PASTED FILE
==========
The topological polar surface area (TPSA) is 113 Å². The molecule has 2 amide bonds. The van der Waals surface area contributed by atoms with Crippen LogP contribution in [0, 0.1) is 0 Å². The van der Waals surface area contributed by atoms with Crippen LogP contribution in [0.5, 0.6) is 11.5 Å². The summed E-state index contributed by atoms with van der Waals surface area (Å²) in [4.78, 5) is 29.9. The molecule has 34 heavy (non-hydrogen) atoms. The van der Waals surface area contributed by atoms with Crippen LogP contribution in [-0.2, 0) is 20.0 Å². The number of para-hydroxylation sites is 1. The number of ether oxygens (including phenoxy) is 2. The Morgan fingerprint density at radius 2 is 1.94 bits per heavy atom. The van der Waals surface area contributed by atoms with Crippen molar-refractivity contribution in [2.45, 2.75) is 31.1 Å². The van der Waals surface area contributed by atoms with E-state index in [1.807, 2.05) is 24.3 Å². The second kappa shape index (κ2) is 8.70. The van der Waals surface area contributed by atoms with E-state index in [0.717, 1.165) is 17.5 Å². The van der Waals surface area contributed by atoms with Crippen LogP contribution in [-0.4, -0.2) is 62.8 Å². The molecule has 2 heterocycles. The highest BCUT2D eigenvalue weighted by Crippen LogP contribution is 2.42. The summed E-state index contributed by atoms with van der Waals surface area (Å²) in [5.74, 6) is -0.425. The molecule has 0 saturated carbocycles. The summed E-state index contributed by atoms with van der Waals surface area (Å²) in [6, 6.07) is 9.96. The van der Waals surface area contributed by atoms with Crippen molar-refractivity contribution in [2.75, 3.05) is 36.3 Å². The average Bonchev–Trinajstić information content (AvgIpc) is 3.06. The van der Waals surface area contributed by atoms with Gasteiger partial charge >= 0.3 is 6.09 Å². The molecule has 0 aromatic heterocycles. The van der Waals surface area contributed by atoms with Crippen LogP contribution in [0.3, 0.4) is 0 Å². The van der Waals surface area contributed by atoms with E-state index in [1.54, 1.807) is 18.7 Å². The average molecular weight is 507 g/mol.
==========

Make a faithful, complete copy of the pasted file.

The topological polar surface area (TPSA) is 113 Å². The molecule has 2 amide bonds. The van der Waals surface area contributed by atoms with Crippen LogP contribution in [0, 0.1) is 0 Å². The van der Waals surface area contributed by atoms with Crippen LogP contribution in [0.5, 0.6) is 11.5 Å². The summed E-state index contributed by atoms with van der Waals surface area (Å²) in [4.78, 5) is 29.9. The molecule has 34 heavy (non-hydrogen) atoms. The van der Waals surface area contributed by atoms with Crippen LogP contribution in [-0.2, 0) is 20.0 Å². The number of para-hydroxylation sites is 1. The number of ether oxygens (including phenoxy) is 2. The Morgan fingerprint density at radius 2 is 1.94 bits per heavy atom. The van der Waals surface area contributed by atoms with Crippen molar-refractivity contribution in [2.45, 2.75) is 31.1 Å². The van der Waals surface area contributed by atoms with E-state index in [1.807, 2.05) is 24.3 Å². The second kappa shape index (κ2) is 8.70. The van der Waals surface area contributed by atoms with E-state index in [0.717, 1.165) is 17.5 Å². The van der Waals surface area contributed by atoms with Crippen LogP contribution in [-0.4, -0.2) is 62.8 Å². The molecule has 2 heterocycles. The highest BCUT2D eigenvalue weighted by Crippen LogP contribution is 2.42. The summed E-state index contributed by atoms with van der Waals surface area (Å²) in [5.74, 6) is -0.425. The molecule has 0 saturated carbocycles. The summed E-state index contributed by atoms with van der Waals surface area (Å²) in [6, 6.07) is 9.96. The van der Waals surface area contributed by atoms with Crippen molar-refractivity contribution in [2.75, 3.05) is 36.3 Å². The average Bonchev–Trinajstić information content (AvgIpc) is 3.06. The van der Waals surface area contributed by atoms with Gasteiger partial charge >= 0.3 is 6.09 Å². The molecule has 0 aromatic heterocycles. The van der Waals surface area contributed by atoms with Crippen LogP contribution in [0.3, 0.4) is 0 Å². The van der Waals surface area contributed by atoms with E-state index in [1.54, 1.807) is 18.7 Å². The average molecular weight is 507 g/mol.